Furlough and administration – the cases of Carluccio’s and Debenhams
We take a look at two recent High Court decisions on the impact of the government’s Coronavirus Job Retention Scheme on companies in administration.
Carluccio’s – Administrators placing employees on furlough
The High Court in Re Carluccio's Ltd (in administration) held that the employment contracts of Carluccio’s employees had been validly varied when they agreed to the administrators’ proposal to furlough them under the government's Coronavirus Job Retention Scheme (the Scheme). Under the furlough agreement, they were to be paid at the rates under the Scheme and limited to what was recoverable.
The administrators applied to the Court as they were concerned that any monies would be paid to them (rather than directly to the employees) and would therefore constitute assets of the administration. The Court held that when the administrators made the claim under the Scheme, or made any payment under a varied contract, the effect was that they had “adopted” the contract of employment under insolvency law. The effect of this was to give the employees super-priority ahead of payment of the administrators’ fees and expenses, floating charge creditors and unsecured creditors. Therefore on receipt of the grant under the Scheme, payment could be made to the employees.
Although almost all the employees had agreed to be furloughed, there was a small group who had not replied to the administrator’s furlough proposal. The Court held that there had not been sufficient time for there to be consent by conduct in this particular case. If those employees did subsequently agree, they would be in the same position as those who had already agreed. However, the unvaried contracts of employees who did not reply would not be considered to be “adopted” with the result that the administrators did not need to dismiss them in order to avoid incurring super-priority liability in respect of them.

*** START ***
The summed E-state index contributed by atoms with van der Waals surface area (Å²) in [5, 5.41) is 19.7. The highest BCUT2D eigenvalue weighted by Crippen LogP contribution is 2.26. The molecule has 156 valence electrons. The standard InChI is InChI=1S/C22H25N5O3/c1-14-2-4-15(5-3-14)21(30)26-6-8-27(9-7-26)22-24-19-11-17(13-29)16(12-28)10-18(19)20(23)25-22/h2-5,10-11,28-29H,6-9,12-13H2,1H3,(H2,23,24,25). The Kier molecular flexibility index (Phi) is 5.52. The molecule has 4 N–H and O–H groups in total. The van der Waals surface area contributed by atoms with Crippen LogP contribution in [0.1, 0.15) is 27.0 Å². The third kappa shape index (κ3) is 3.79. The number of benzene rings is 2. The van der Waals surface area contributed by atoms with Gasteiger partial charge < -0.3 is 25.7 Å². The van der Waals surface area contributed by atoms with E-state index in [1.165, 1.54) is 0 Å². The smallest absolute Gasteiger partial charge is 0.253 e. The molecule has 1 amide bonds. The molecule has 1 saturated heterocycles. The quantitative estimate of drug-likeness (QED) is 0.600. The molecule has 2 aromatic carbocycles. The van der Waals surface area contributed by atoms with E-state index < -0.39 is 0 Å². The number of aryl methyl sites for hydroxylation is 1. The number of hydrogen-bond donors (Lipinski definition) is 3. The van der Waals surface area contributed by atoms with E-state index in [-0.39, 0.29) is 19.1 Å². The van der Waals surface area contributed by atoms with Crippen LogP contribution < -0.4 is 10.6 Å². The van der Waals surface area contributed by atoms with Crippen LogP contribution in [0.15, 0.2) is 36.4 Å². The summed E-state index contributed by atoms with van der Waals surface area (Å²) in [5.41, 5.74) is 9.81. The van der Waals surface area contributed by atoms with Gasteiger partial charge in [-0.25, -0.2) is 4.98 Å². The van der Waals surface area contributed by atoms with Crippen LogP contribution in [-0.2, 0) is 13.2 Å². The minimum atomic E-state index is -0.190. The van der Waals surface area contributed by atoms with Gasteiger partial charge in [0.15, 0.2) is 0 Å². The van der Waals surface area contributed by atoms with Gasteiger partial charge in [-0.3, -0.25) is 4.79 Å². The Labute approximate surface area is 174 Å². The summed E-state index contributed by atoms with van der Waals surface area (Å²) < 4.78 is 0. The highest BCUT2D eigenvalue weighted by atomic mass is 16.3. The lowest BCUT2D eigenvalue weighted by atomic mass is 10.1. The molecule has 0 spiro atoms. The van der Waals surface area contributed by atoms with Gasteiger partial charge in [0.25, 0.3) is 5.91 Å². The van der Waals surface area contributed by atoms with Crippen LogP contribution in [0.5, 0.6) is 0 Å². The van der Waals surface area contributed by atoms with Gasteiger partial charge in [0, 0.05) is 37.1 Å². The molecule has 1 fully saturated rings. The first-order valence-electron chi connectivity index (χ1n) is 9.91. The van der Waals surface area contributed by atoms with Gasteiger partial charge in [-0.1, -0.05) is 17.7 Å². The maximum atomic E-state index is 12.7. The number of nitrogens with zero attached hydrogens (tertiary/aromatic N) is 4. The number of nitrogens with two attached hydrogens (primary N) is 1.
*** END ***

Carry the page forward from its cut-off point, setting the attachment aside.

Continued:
Debenhams – Employees placed on furlough before administration
The High Court in Re Debenhams Retail Ltd considered how the Scheme may be implemented by administrators where the company had furloughed employees before the start of the administration.
The directors of Debenhams had placed its employees on furlough on the basis that the Scheme would apply to them and that their wages or salary would be payable only to the extent reimbursable under the Scheme. The directors did not ask the employees to consent to the arrangements.
When administrators were subsequently appointed they were concerned that they would be deemed to have adopted the contracts of employment and that the super-priority accorded to the payments due to the employees would catch not only the amounts recoverable under the Scheme but also other amounts, such as additional wages or salary, sick pay and holiday pay. The administrators sought the express consent of employees to arrangements that capped their entitlement to wages or salary at the amount the company was able to claim from the Scheme and a large number of employees consented.
The administrator sought directions as to whether they could continue with the Scheme arrangements in relation to the employees without being deemed to have adopted the contracts of employment. In line with the Carluccio’s decision, the court held that the administrators would be deemed to adopt the contracts of employment when they made a claim under the Scheme or when they paid wages to furloughed employees. Although the decision exposes the administrators to priority liabilities, the fact that the vast majority of the employees consented to a cap on their entitlements had in fact largely mitigated the exposure before the case was heard. This shows the importance of the administrators taking action to try to limit exposure to what is recoverable under the Scheme.